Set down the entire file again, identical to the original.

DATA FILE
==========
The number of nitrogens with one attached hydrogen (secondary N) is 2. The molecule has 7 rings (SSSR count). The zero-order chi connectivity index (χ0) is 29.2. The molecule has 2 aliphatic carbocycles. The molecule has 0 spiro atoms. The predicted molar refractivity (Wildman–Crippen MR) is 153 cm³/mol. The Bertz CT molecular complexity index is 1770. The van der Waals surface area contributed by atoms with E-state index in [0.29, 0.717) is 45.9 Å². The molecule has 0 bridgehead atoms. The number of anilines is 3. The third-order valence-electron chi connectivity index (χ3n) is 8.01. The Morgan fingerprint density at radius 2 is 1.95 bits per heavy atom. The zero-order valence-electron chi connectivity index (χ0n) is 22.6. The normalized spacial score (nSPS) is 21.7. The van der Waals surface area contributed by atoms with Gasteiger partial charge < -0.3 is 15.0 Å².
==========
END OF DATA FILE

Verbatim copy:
The number of nitrogens with one attached hydrogen (secondary N) is 2. The molecule has 7 rings (SSSR count). The zero-order chi connectivity index (χ0) is 29.2. The molecule has 2 aliphatic carbocycles. The molecule has 0 spiro atoms. The predicted molar refractivity (Wildman–Crippen MR) is 153 cm³/mol. The Bertz CT molecular complexity index is 1770. The van der Waals surface area contributed by atoms with E-state index in [0.29, 0.717) is 45.9 Å². The molecule has 0 bridgehead atoms. The number of anilines is 3. The third-order valence-electron chi connectivity index (χ3n) is 8.01. The Morgan fingerprint density at radius 2 is 1.95 bits per heavy atom. The zero-order valence-electron chi connectivity index (χ0n) is 22.6. The normalized spacial score (nSPS) is 21.7. The van der Waals surface area contributed by atoms with Gasteiger partial charge < -0.3 is 15.0 Å².